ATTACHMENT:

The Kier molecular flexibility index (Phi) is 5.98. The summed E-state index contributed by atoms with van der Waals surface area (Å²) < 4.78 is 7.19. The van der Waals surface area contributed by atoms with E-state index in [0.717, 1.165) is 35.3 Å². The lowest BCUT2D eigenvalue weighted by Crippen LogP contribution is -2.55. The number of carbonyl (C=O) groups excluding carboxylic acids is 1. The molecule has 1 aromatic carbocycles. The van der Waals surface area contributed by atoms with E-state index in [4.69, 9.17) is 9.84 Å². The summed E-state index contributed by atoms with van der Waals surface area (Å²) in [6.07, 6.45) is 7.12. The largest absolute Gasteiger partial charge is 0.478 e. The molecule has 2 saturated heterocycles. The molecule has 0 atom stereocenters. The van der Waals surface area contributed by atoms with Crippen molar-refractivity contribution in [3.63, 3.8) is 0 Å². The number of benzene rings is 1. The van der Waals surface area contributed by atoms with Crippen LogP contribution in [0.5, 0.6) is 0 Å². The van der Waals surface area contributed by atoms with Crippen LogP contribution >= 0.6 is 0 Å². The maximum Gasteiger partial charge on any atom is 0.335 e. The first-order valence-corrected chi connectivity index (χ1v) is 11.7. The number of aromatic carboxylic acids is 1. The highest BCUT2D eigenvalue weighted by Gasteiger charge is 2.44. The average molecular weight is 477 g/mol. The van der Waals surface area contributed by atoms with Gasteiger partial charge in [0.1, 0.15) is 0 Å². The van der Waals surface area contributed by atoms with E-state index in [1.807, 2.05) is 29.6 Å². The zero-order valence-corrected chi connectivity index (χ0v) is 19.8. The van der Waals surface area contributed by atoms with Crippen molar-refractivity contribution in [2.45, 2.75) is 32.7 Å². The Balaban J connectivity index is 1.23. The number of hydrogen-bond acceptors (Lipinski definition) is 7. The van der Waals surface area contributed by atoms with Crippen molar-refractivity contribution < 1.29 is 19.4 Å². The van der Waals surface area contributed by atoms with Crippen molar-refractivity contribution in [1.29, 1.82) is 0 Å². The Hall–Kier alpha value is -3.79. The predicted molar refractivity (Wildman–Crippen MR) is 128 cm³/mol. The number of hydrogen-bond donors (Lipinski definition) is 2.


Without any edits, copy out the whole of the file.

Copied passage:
The Kier molecular flexibility index (Phi) is 5.98. The summed E-state index contributed by atoms with van der Waals surface area (Å²) < 4.78 is 7.19. The van der Waals surface area contributed by atoms with E-state index in [0.717, 1.165) is 35.3 Å². The lowest BCUT2D eigenvalue weighted by Crippen LogP contribution is -2.55. The number of carbonyl (C=O) groups excluding carboxylic acids is 1. The molecule has 1 aromatic carbocycles. The van der Waals surface area contributed by atoms with E-state index in [4.69, 9.17) is 9.84 Å². The summed E-state index contributed by atoms with van der Waals surface area (Å²) in [6.07, 6.45) is 7.12. The largest absolute Gasteiger partial charge is 0.478 e. The molecule has 2 saturated heterocycles. The molecule has 0 atom stereocenters. The van der Waals surface area contributed by atoms with Crippen molar-refractivity contribution in [3.63, 3.8) is 0 Å². The number of benzene rings is 1. The van der Waals surface area contributed by atoms with Crippen LogP contribution in [0.5, 0.6) is 0 Å². The van der Waals surface area contributed by atoms with Crippen LogP contribution >= 0.6 is 0 Å². The maximum Gasteiger partial charge on any atom is 0.335 e. The first-order valence-corrected chi connectivity index (χ1v) is 11.7. The number of aromatic carboxylic acids is 1. The highest BCUT2D eigenvalue weighted by Gasteiger charge is 2.44. The average molecular weight is 477 g/mol. The van der Waals surface area contributed by atoms with Gasteiger partial charge in [0.1, 0.15) is 0 Å². The van der Waals surface area contributed by atoms with E-state index in [1.807, 2.05) is 29.6 Å². The zero-order valence-corrected chi connectivity index (χ0v) is 19.8. The van der Waals surface area contributed by atoms with Crippen molar-refractivity contribution in [2.45, 2.75) is 32.7 Å². The Balaban J connectivity index is 1.23. The number of hydrogen-bond acceptors (Lipinski definition) is 7. The van der Waals surface area contributed by atoms with Crippen molar-refractivity contribution < 1.29 is 19.4 Å². The van der Waals surface area contributed by atoms with Crippen molar-refractivity contribution in [1.29, 1.82) is 0 Å². The Hall–Kier alpha value is -3.79. The predicted molar refractivity (Wildman–Crippen MR) is 128 cm³/mol. The number of hydrogen-bond donors (Lipinski definition) is 2.